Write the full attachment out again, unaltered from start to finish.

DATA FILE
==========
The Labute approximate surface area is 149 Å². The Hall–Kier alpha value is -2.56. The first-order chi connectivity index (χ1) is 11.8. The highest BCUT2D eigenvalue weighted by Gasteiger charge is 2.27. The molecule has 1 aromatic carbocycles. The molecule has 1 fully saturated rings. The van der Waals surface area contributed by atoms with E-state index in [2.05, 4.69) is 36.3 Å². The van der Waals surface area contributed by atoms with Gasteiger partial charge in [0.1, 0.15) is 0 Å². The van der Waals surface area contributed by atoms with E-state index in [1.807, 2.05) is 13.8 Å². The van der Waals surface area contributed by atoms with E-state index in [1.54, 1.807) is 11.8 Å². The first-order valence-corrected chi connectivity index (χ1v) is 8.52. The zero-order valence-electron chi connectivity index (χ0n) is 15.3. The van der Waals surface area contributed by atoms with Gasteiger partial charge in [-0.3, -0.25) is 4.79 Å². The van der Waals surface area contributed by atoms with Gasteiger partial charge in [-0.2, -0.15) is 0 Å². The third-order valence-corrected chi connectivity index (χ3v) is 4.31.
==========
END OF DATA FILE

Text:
The Labute approximate surface area is 149 Å². The Hall–Kier alpha value is -2.56. The first-order chi connectivity index (χ1) is 11.8. The highest BCUT2D eigenvalue weighted by Gasteiger charge is 2.27. The molecule has 1 aromatic carbocycles. The molecule has 1 fully saturated rings. The van der Waals surface area contributed by atoms with E-state index in [2.05, 4.69) is 36.3 Å². The van der Waals surface area contributed by atoms with Gasteiger partial charge in [0.1, 0.15) is 0 Å². The van der Waals surface area contributed by atoms with E-state index in [1.807, 2.05) is 13.8 Å². The van der Waals surface area contributed by atoms with E-state index in [1.54, 1.807) is 11.8 Å². The first-order valence-corrected chi connectivity index (χ1v) is 8.52. The zero-order valence-electron chi connectivity index (χ0n) is 15.3. The van der Waals surface area contributed by atoms with Gasteiger partial charge in [-0.3, -0.25) is 4.79 Å². The van der Waals surface area contributed by atoms with Gasteiger partial charge in [-0.2, -0.15) is 0 Å². The third-order valence-corrected chi connectivity index (χ3v) is 4.31.